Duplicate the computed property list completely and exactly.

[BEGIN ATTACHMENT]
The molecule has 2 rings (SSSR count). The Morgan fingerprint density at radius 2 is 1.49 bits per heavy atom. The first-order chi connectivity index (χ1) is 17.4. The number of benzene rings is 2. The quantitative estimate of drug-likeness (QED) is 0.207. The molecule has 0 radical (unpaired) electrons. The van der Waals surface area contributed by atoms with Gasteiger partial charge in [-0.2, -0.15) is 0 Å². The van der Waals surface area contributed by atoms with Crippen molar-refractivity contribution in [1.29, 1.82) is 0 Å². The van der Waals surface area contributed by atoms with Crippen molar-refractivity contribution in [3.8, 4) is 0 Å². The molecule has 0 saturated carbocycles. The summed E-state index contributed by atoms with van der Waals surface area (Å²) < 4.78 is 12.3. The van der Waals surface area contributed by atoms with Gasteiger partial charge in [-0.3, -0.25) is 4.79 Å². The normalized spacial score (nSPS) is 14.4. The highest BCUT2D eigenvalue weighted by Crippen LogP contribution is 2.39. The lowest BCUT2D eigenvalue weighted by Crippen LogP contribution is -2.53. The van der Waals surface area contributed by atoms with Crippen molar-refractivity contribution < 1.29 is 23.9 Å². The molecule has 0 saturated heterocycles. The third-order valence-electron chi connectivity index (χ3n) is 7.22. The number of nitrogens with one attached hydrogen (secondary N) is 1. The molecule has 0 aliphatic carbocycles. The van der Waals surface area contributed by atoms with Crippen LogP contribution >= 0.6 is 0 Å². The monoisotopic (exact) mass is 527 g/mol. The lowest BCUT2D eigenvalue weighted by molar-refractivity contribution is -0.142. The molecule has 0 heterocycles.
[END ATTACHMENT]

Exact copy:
The molecule has 2 rings (SSSR count). The Morgan fingerprint density at radius 2 is 1.49 bits per heavy atom. The first-order chi connectivity index (χ1) is 17.4. The number of benzene rings is 2. The quantitative estimate of drug-likeness (QED) is 0.207. The molecule has 0 radical (unpaired) electrons. The van der Waals surface area contributed by atoms with Gasteiger partial charge in [-0.2, -0.15) is 0 Å². The van der Waals surface area contributed by atoms with Crippen molar-refractivity contribution in [1.29, 1.82) is 0 Å². The van der Waals surface area contributed by atoms with Crippen molar-refractivity contribution in [3.8, 4) is 0 Å². The molecule has 0 saturated carbocycles. The summed E-state index contributed by atoms with van der Waals surface area (Å²) < 4.78 is 12.3. The van der Waals surface area contributed by atoms with Gasteiger partial charge in [-0.3, -0.25) is 4.79 Å². The normalized spacial score (nSPS) is 14.4. The highest BCUT2D eigenvalue weighted by Crippen LogP contribution is 2.39. The lowest BCUT2D eigenvalue weighted by Crippen LogP contribution is -2.53. The van der Waals surface area contributed by atoms with Crippen molar-refractivity contribution < 1.29 is 23.9 Å². The molecule has 0 saturated heterocycles. The third-order valence-electron chi connectivity index (χ3n) is 7.22. The number of nitrogens with one attached hydrogen (secondary N) is 1. The molecule has 0 aliphatic carbocycles. The van der Waals surface area contributed by atoms with Crippen LogP contribution >= 0.6 is 0 Å². The monoisotopic (exact) mass is 527 g/mol. The lowest BCUT2D eigenvalue weighted by molar-refractivity contribution is -0.142. The molecule has 0 heterocycles.